Rural VT is comfortable with all these changes, and supports this legislation. Currently, Plum Creek (notorious land pillagers and corporate thieves) are bending the ears of Senate and House Ag., about the clause within Current Use that indicates a moratorium on logging all contiguous land to a cut contrary (an area that was over-harvested.) Plum Creek wants legislation that makes the penalty less harsh, as they have hundreds of acres frozen right now on account of the current penalty. I, nor Rural VT, is in favor of an easement and we will continue to monitor Plum Creek in the State House. For more information on Plum Creek, and what these guys are up to, visit this link:

Thursday, March 10, 2011

Food Sovereignty in Maine Towns

Town meeting. A practice that has held fast in New England for hundreds of years. On town meeting day, issues usually focus on roads, schools, zoning and budget issues there in. But in Sedgwick, Maine town meeting had an additional focus: food sovereignty. The town unanimously passed an ordinance that nullifies federal and state laws that oversee processing and sales of local food products. You might say: "Can they do that?!" That is what I said, and I am not sure yet. This ordinance would allow people to run bakeries out of their kitchens, sell their meat after having processed in on the back step and sell milk that is still warm from the udder. Radical. Powerful. Promising. This is the type of local action that starts entire economic and social revolutions. But is the Agency of Agriculture in Maine going to shut this town down? And if not, can we emulate this type of law-making here, in our state. I will continue to look at case law that would support or refute the town's right to nullify state or federal legislation and promise to update this blog with what I find out. This ordinance is by far the most exciting political action I have witnessed during my time in Montpelier- I want to bring this type of thinking into our towns! I feel a Div III brewing...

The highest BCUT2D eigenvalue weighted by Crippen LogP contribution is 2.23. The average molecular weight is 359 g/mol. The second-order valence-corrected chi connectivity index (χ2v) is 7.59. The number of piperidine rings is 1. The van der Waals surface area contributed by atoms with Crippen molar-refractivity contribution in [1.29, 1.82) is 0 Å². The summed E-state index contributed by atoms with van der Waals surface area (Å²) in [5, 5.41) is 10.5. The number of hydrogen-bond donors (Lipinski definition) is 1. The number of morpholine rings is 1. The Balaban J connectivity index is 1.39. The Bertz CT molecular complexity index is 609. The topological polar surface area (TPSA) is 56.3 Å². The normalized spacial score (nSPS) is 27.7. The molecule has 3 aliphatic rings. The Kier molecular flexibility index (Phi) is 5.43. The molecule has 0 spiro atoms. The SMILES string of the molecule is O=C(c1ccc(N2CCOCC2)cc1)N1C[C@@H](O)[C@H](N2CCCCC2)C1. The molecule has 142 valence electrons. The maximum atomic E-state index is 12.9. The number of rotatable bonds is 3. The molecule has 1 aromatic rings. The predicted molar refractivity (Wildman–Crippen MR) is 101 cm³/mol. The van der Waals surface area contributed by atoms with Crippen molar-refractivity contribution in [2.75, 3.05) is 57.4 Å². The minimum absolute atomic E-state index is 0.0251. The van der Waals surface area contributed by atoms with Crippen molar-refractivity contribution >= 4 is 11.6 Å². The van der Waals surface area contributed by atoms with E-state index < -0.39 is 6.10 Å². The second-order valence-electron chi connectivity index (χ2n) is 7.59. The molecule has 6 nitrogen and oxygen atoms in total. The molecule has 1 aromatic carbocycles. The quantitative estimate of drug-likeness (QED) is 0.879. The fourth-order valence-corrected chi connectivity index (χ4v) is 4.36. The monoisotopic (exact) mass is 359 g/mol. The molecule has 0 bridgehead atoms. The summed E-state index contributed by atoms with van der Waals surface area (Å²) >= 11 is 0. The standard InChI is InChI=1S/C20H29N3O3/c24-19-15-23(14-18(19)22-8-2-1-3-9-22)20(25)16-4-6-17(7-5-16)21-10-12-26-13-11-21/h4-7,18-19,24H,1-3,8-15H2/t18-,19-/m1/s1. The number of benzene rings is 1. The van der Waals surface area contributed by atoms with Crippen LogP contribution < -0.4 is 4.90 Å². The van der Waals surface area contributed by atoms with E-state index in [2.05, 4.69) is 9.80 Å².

For more about Sedgwick, visit:

Tuesday, March 8, 2011

Genetically Modified Foods in VT

Today, two bills dealing with GE Foods were introduced. The first, I discussed in my last posting, and aims to protect and inform consumers. The other GE bill would require all farms using GE alfalfa to register with the Agency, 60 days prior to use of the seeds. This bill would seek to track alfalfa, as well as contain its impact. The bill requires farmers using GE alfalfa to notify all neighboring farms within a three mile radius. The passage of these two bills would mean protections for farmers and for consumers on GE food products within our state.
Today, Jared and I sat down with Will Stevens to see how we could help with this effort. The food labeling bill was given to Human Services, which means getting to know that committee and labeling on the bill's behalf there. The alfalfa bill will be up in House Agriculture. Rural Vermont is thinking of also having an event to discuss GMOs more generally, maybe a panel/ potluck so that we can get the community's input as we move forward.
Although these bills do not do it all, they are a step in the right direction and demonstrate a positive type of legislation: laws that are not overly divisive, yet make a fast improvement. I am very happy to be back at work- there is so much (too much) to do!

Monday, March 7, 2011

From Bonaire to... Bananas